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American Journal of Cardiovascular Disease Research

ISSN (Print): ISSN Pending

ISSN (Online): ISSN Pending

Editor-in-Chief: Dario Galante

Website: http://www.sciepub.com/journal/AJCDR

   

Article

Superior Mesenteric Artery Thrombosis and Partial Dissection Managed Medically

1Department of Internal Medicine, Monmouth Medical Center, Long Branch, NJ, USA


American Journal of Cardiovascular Disease Research. 2016, 4(2), 15-17
doi: 10.12691/ajcdr-4-2-1
Copyright © 2016 Science and Education Publishing

Cite this paper:
Muhammad Azharuddin, Ananta Subedi, Shil Patel, Sweta Chandra. Superior Mesenteric Artery Thrombosis and Partial Dissection Managed Medically. American Journal of Cardiovascular Disease Research. 2016; 4(2):15-17. doi: 10.12691/ajcdr-4-2-1.

Correspondence to: Muhammad  Azharuddin, Department of Internal Medicine, Monmouth Medical Center, Long Branch, NJ, USA. Email: azhar_uddin203@yahoo.com

Abstract

A 44-year old male presented to the ED complaining of abdominal pain. CT angiography of the abdomen showed thrombus extend from the proximal superior mesenteric artery (3 cm distal to the origin), with partial dissection of the superior mesenteric artery. He was given intravenous fluid and was started on intravenous heparin. All hypercoagulable workup was done to rule out the causes of thrombosis or dissection was negative. The patient’s abdominal pain was decreasing, and heparin was bridged with Coumadin. The patient was discharged to home, and advised to check INR regularly and follow up with the vascular surgery department. Conservative management is generally the preferred treatment. For more serious cases, aggressive approaches such as percutaneous endovascular stent placement or surgery would be considered.

Keywords

References

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Article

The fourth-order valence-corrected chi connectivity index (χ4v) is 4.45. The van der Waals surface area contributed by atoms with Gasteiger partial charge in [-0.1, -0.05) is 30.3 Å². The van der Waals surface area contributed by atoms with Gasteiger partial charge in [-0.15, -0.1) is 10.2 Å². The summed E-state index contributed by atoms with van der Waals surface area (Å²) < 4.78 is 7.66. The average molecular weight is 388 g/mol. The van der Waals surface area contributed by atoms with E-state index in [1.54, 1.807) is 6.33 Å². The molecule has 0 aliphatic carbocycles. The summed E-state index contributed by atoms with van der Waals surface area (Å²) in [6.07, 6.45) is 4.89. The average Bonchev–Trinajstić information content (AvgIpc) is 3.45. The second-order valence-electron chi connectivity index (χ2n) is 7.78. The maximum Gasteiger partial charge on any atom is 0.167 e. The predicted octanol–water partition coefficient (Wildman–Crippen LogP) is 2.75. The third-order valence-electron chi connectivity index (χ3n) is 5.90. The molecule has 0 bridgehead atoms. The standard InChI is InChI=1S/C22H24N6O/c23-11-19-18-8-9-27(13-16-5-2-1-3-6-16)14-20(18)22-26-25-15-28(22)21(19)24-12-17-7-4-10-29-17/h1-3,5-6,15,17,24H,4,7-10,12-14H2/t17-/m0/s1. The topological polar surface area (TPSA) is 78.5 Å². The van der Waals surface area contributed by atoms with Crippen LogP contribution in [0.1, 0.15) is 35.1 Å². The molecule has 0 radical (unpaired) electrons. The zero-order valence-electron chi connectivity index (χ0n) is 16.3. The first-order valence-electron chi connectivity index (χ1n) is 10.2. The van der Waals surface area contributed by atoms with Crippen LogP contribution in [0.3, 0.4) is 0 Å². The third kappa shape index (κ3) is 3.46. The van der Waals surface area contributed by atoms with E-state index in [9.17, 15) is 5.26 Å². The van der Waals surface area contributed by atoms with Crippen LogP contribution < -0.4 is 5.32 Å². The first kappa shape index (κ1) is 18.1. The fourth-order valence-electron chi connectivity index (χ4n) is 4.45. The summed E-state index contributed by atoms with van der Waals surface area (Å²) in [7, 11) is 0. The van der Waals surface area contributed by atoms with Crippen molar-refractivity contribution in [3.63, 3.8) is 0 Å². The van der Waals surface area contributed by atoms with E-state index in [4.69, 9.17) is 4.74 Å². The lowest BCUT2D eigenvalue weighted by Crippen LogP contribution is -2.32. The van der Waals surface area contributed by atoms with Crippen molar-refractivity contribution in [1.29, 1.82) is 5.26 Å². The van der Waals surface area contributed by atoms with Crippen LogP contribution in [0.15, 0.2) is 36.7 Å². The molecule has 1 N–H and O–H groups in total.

Acute Inferior Wall ST-Elevated Myocardial Infarction with Normal Coronary Arteries

1Department of Internal Medicine, Monmouth Medical Center, Long Branch, NJ, USA


American Journal of Cardiovascular Disease Research. 2016, 4(2), 18-20
doi: 10.12691/ajcdr-4-2-2
Copyright © 2016 Science and Education Publishing

Cite this paper:
Braghadheeswar Thyagarajan, Muhammad Azharuddin, Rikka Banayat. Acute Inferior Wall ST-Elevated Myocardial Infarction with Normal Coronary Arteries. American Journal of Cardiovascular Disease Research. 2016; 4(2):18-20. doi: 10.12691/ajcdr-4-2-2.

Correspondence to: Braghadheeswar  Thyagarajan, Department of Internal Medicine, Monmouth Medical Center, Long Branch, NJ, USA. Email: bragmd@gmail.com

Abstract

A 59-year old woman presented to the ER complaining of chest pain. ECG showed sinus rhythm at the rate of 72 beats per minute and ST segment elevations in Lead II, III, aVF. A Code STEMI was activated for emergent cardiac catheterization, which revealed the patient had normal coronary arteries with normal left ventricular systolic function. During the procedure, her symptoms of chest pain resolved. ECG, urine toxicology, and echocardiogram tests were done in the ICU, which were normal. The patient was eventually discharged home and scheduled to follow up with cardiology and primary care physician.

Keywords

References

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Article

Amyloid Cardiomyopathy in African Americans and the Transthyretin Linkage Associated with Macroglossia: A Rare Presentation

1Department of Medicine, Overlook Medical Center, Summit, NJ 07901 USA


American Journal of Cardiovascular Disease Research. 2016, 4(2), 21-24
doi: 10.12691/ajcdr-4-2-3
Copyright © 2016 Science and Education Publishing

Cite this paper:
Roberto Ramirez, Glenmore Lasam, Gina LaCapra. Amyloid Cardiomyopathy in African Americans and the Transthyretin Linkage Associated with Macroglossia: A Rare Presentation. American Journal of Cardiovascular Disease Research. 2016; 4(2):21-24. doi: 10.12691/ajcdr-4-2-3.

Correspondence to: Glenmore  Lasam, Department of Medicine, Overlook Medical Center, Summit, NJ 07901 USA. Email: glenmore_md@yahoo.com

Abstract

We report a case of a 63 year old African American female with congestive heart failure, poorly controlled hypertension, and end stage renal disease admitted for STEMI (ST Elevation Myocardial Infarction) and hypertensive crisis. Macroglossia was noticed during hospitalization and an echocardiogram was suggestive of cardiac infiltrative disease. Protein electrophoresis and immunofixation were negative. Although macroglossia is a common finding in light chain (AL) amyloidosis, there are reported cases in transthyretin (ATTR) amyloidosis. Learning objective: To highlight a rare presentation of transthyretin amyloidosis, and to raise awareness of this disease and its particular prevalence in the African American and African Caribbean populations.

Keywords

References

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